Decision 2020 – Day 1 of Early Voting (Very long lines, social distancing, and record turnout)
Increasingly, Louisianians are choosing to vote before Election Day. Adding to that tendency has been the coronavirus pandemic, as voter access both to early and mail in voting has been expanded this year. So what did the first day of early voting tell us ?
Record early voting turnout, which benefitted Democrats
In recent election cycles, examining first day early voting numbers has been an exercise in superlatives, both in terms of turnout volume and the composition of the early vote: (1) the 87,066 who early voted before Election Day in 2016 was soon eclipsed by the 89,623 who early voted for the 2019 runoffs, and a similar argument could be made that the November 2018 primary first day turnout of 69,035 was newsworthy because it was in an otherwise “low wattage” election cycle.
Now we have a “new new record’ first day turnout – yesterday, 174,533 early voted, which was double the first day number of 89,623 for the 2019 Governor’s runoff and the 87,066 for the 2016 Presidential election. Equally interesting was that this was only the third time ever that the first day count of mail in votes exceeded the number of those who voted in person (the other two times were the 2017 special election primary for Treasurer and the 2020 Presidential primary).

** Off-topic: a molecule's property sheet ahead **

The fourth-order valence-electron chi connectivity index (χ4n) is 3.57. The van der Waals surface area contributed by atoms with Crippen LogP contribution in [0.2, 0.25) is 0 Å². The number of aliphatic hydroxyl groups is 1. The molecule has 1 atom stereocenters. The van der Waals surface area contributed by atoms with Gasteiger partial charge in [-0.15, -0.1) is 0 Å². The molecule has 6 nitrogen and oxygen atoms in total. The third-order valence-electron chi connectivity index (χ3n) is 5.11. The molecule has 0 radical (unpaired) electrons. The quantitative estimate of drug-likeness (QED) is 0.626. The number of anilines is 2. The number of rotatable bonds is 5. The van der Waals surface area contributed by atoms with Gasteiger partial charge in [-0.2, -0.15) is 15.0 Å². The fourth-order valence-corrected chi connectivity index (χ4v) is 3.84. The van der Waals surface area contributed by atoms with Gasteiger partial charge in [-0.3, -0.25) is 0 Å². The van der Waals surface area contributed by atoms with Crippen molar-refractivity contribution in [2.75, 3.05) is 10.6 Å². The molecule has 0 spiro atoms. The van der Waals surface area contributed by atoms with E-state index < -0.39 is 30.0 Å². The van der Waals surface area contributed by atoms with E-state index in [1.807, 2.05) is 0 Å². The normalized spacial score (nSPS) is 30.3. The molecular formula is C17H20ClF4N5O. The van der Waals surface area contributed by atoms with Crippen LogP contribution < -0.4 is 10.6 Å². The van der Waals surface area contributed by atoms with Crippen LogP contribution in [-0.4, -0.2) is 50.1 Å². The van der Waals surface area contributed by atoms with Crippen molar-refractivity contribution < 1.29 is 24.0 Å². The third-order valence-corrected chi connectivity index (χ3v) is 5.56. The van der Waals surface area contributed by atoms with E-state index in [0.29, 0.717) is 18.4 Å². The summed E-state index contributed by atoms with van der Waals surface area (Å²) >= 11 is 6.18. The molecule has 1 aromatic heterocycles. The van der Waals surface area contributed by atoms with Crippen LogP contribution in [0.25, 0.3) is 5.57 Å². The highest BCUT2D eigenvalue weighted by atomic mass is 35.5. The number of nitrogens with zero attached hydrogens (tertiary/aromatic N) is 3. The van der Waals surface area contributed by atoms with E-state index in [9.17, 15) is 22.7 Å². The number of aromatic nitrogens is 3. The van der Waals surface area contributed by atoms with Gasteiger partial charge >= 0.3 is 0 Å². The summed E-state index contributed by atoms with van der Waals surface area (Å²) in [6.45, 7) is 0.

This extraordinarily high turnout benefitted Democrats, as the demographic composition of those early/mail in voting yesterday was noticeably LESS Republican than it was on the first day in 2016; in fact, the first day numbers were eerily reminiscent of the first day of the 2008 cycle that elected Barack Obama and re-elected Democratic Senator Mary Landrieu. To illustrate:
Louisianians are gradually becoming more comfortable with voting before Election Day: the first Presidential election where early voting was available was in 2008, and 15%/292,213 early voted – a record at that time. That record has repeatedly been topped with each successive Presidential/statewide election cycle: first in 2012 (18%/355,676 early voted), then 2016 (26%/531,555 early voted). This trend has continued in recent statewide elections – namely the 2019 primary (28%/386,129 early voted) and runoff (33%/503,620 early voted)
So does this record first day turnout point to a record November turnout? JMC is of the opinion that high initial turnout (which almost always sustains itself throughout the entire early voting period) does benefit overall turnout, even though some of the increase in turnout cannibalizes Election Day turnout.
Mailing it in
Historically, the mail in component of early voting has been an insubstantial component of the total vote cast before Election Day. That changed this year both for the July primary and August runoff, as the pandemic has changed people’s voting habits, and mail in voting has become the clear beneficiary. More specifically, in major statewide election cycles between 2008-2019, on average, 15% of the total vote cast before Election Day was by mail, while the other 85% was in person early voting.